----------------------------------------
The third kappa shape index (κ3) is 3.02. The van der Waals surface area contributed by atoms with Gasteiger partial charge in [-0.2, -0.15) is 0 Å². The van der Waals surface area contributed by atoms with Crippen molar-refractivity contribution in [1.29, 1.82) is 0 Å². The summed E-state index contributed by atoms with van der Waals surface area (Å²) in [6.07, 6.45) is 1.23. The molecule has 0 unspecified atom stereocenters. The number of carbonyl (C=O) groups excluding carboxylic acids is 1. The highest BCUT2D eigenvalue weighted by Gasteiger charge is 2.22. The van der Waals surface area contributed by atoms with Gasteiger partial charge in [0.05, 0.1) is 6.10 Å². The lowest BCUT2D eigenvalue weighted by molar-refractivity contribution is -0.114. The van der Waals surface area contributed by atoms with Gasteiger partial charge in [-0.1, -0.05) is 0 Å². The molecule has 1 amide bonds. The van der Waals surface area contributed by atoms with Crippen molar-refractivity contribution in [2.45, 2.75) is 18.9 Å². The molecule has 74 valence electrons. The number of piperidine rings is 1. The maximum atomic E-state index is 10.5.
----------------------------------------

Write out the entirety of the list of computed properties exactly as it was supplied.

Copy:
The third kappa shape index (κ3) is 3.02. The van der Waals surface area contributed by atoms with Gasteiger partial charge in [-0.2, -0.15) is 0 Å². The van der Waals surface area contributed by atoms with Crippen molar-refractivity contribution in [1.29, 1.82) is 0 Å². The summed E-state index contributed by atoms with van der Waals surface area (Å²) in [6.07, 6.45) is 1.23. The molecule has 0 unspecified atom stereocenters. The number of carbonyl (C=O) groups excluding carboxylic acids is 1. The highest BCUT2D eigenvalue weighted by Gasteiger charge is 2.22. The van der Waals surface area contributed by atoms with Gasteiger partial charge in [0.05, 0.1) is 6.10 Å². The lowest BCUT2D eigenvalue weighted by molar-refractivity contribution is -0.114. The van der Waals surface area contributed by atoms with Gasteiger partial charge in [-0.1, -0.05) is 0 Å². The molecule has 1 amide bonds. The van der Waals surface area contributed by atoms with Crippen molar-refractivity contribution in [2.45, 2.75) is 18.9 Å². The molecule has 74 valence electrons. The number of piperidine rings is 1. The maximum atomic E-state index is 10.5.